announcement

Update: Check new design of our homepage!

Iodized Salt Vs. Kosher Salt

Iodized Salt Vs. Kosher Salt

Kosher and iodized are two varieties of edible salt which are used in cooking and more. Read on to know the basic difference between these two types of salts.
Tastessence Staff
Last Updated: Oct 30, 2018
Salt comes in many varieties, of which tablet salt or iodized salt, kosher salt or koshering salt, and sea salt are some popular varieties that are used for cooking, food preservation, and several other purposes. Here, we are going to discuss two types of salts - iodized and kosher salts, and the difference between the two.
What is Iodized Salt?
Iodized salt is the regular salt or table salt enriched or fortified with the mineral iodine. It is basically sodium chloride. The reason for fortifying regular salt with iodine is the importance of this mineral in preventing thyroid diseases like goiter.
Iodine is primarily required by the thyroid gland for synthesizing thyroid hormones, an insufficient production of which can cause thyroid disorders and other health problems. So, the main benefit of adding iodine to table salt is that it can provide enough iodine for maintaining the health of the thyroid gland.
Deep Fried Seaweed
Though iodine can be abundantly found in seaweed and seafood, iodized salt seems to be the easiest way to get enough iodine from diet. Nowadays, iodine is also added to sea salt to make iodized sea salt.
What is Kosher Salt?
Like iodized salt, kosher or koshering salt is also basically sodium chloride, but it usually does not contain additives like iodine. Some brands of kosher salt can however, contain a small amount of anti-clumping agents. Compared to tablet salt, the grains of kosher salt are much larger. Kosher salt is not refined, and is basically a type of coarse salt.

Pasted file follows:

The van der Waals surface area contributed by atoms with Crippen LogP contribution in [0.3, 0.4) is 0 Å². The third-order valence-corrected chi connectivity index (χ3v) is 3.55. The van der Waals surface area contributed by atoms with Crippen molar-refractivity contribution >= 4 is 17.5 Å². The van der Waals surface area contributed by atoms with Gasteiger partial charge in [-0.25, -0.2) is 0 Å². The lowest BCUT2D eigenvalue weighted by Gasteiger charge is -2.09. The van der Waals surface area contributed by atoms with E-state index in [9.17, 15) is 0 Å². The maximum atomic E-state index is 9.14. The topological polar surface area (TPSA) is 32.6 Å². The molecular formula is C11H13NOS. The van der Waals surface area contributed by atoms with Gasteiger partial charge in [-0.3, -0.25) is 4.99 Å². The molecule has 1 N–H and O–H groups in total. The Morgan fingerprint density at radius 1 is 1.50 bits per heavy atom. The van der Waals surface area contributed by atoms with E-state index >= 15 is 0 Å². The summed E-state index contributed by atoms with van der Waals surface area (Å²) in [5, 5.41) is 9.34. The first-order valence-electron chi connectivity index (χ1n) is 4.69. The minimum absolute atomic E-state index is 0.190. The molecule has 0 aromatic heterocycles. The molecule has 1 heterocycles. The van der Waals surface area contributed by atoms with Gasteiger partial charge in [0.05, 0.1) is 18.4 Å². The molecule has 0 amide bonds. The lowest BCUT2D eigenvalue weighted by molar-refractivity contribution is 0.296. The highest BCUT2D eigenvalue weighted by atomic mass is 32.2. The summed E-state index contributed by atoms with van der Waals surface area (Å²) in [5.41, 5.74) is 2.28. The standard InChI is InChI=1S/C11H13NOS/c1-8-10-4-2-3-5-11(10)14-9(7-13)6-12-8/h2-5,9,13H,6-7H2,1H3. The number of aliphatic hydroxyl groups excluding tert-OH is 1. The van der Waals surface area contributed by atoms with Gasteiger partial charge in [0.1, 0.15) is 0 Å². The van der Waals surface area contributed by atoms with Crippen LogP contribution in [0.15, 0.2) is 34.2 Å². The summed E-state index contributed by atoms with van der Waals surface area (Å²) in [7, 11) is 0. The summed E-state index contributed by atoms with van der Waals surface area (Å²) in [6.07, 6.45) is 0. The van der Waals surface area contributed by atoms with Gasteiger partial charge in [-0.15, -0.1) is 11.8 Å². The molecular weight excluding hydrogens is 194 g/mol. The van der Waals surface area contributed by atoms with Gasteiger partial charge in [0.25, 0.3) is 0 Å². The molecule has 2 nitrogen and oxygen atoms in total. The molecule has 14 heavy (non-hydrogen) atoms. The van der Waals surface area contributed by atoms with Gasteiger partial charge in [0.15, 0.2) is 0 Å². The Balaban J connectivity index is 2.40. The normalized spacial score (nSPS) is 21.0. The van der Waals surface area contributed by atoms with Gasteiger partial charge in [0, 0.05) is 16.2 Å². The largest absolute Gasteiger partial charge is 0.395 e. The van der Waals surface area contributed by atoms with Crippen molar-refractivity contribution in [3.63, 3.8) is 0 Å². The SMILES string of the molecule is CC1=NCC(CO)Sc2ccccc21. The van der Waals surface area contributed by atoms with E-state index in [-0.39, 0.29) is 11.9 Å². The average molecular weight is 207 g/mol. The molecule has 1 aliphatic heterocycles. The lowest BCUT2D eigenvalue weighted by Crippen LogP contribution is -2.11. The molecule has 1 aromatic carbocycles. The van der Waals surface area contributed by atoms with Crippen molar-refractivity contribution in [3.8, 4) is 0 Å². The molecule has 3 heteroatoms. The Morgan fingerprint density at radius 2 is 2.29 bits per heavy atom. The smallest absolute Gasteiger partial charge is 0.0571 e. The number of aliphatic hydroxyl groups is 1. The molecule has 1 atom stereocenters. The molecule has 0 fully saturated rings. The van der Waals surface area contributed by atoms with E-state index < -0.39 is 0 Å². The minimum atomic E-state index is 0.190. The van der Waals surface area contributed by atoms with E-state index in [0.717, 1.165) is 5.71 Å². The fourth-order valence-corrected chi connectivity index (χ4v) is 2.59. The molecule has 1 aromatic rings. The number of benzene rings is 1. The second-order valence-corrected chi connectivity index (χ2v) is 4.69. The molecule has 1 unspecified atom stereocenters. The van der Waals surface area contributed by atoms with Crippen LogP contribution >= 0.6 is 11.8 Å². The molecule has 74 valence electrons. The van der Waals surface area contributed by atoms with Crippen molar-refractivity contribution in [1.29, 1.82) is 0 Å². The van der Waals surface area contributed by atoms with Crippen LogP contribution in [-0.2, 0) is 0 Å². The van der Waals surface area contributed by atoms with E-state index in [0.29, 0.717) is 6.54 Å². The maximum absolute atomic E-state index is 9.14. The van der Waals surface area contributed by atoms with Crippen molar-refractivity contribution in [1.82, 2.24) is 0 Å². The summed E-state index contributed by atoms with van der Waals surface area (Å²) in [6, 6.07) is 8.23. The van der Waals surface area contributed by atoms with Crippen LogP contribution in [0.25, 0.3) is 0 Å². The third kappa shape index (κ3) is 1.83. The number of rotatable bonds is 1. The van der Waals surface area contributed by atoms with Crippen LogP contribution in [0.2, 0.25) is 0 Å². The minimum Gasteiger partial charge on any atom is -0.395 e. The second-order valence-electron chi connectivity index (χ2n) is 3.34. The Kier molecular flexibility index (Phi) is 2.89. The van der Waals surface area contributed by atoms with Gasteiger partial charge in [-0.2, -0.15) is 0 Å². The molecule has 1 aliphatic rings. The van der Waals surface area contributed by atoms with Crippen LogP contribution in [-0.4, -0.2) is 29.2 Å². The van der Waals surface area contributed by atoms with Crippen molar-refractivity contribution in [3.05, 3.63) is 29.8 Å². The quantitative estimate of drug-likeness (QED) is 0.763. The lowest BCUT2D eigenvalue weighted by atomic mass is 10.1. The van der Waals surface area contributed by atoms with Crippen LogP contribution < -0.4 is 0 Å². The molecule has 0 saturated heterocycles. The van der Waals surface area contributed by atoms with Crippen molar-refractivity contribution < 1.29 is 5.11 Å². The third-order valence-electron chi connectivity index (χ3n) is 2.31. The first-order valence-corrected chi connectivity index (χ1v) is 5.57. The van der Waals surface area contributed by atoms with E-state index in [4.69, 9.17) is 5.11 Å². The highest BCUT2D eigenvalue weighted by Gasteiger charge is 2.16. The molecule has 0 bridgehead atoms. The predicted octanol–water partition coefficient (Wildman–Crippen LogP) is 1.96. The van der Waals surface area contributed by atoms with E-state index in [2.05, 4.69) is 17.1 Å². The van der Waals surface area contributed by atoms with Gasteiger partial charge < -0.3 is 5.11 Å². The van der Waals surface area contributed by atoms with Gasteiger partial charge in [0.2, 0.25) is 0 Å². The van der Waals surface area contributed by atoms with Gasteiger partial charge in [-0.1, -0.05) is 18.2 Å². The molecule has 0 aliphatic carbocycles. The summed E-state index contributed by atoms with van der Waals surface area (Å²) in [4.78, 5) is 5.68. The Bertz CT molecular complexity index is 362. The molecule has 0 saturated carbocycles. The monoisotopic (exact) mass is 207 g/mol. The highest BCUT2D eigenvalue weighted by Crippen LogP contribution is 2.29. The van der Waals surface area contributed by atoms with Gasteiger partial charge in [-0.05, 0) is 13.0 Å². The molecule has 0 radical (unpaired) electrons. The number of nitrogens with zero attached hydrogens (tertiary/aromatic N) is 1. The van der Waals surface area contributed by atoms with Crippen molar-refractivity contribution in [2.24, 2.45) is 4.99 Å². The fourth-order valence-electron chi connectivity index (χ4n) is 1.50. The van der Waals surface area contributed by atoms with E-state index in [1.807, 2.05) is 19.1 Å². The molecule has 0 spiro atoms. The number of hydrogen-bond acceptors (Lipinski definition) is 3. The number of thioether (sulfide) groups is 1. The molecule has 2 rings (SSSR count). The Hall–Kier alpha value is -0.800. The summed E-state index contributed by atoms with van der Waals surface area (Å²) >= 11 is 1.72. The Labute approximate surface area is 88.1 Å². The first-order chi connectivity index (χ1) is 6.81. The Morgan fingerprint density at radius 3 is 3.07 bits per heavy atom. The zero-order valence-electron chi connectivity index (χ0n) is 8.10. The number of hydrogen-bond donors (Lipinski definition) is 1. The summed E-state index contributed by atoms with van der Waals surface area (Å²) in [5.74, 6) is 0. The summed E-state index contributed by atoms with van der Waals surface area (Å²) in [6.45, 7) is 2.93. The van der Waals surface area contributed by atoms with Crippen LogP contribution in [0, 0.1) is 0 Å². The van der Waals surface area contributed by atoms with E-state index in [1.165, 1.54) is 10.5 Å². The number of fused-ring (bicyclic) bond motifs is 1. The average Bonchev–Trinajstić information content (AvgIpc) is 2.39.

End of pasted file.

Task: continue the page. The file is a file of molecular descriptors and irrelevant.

It is also known as rock salt. The salt got the name 'kosher', as it is used for curing meat or making meat kosher by drawing out blood from it. Kosher foods are those that conform to the Jewish dietary law.
Comparison Between Iodized Salt and Kosher Salt
The main difference between these two types of salts is that, kosher salt is unrefined, coarse, and it does not contain additives, unlike iodized salt. Kosher salt is usually considered a pure salt, and compared to iodized salt, its flavor is said to be milder. This is the reason why it is preferred over iodized salt by many cooks.
Professional chefs prefer kosher salt over iodized salt mainly for seasoning. It is especially suitable for curing meat, as the coarse, large, and flaky grains of kosher salt do not dissolve easily. They adhere to the skin of meat, fish, and any other surface like glass, and help draw out blood or fluid from meat more efficiently.
Kosher salt can be used for nearly all those purposes for which table salt is used, except for baking, especially when a recipe requires the use of a small amount of liquid. The grains of kosher salt are larger, and hence, they may not dissolve completely in a small amount of liquid. In such a case, table salt is a better option than kosher salt for baking.
But in recipes where you can use enough liquid to dissolve kosher salt, you can use both iodized and kosher salt, whichever you prefer.
Apart from cooking, kosher salt has some special uses. E.g., it is used for lining margarita glasses, as well as for making salt crusts on meat and baked fish. Kosher salt is also used for pickling, as it does not contain iodine. Iodized salt can cause discoloration of the food being preserved or pickled. This problem can be avoided by using kosher salt.
Moreover, kosher salt can be more effective in extracting moisture from food, as its grains are larger than the grains of iodized salt. Along with kosher salt, you can use pickling salt for this purpose. Pickling salt is a type of pure salt that does not contain iodine.
The main benefit of using iodized salt in cooking is that it can provide the mineral iodine. But people undergoing radioactive iodine treatment and those having thyroid cancer may be required to follow a low iodine diet, and so, avoid iodized salt. Such individuals can use kosher salt.
Hope this item provided the required information to make a comparison between kosher and iodized salt, and helped you understand more about these two types of salt, their differences, and uses.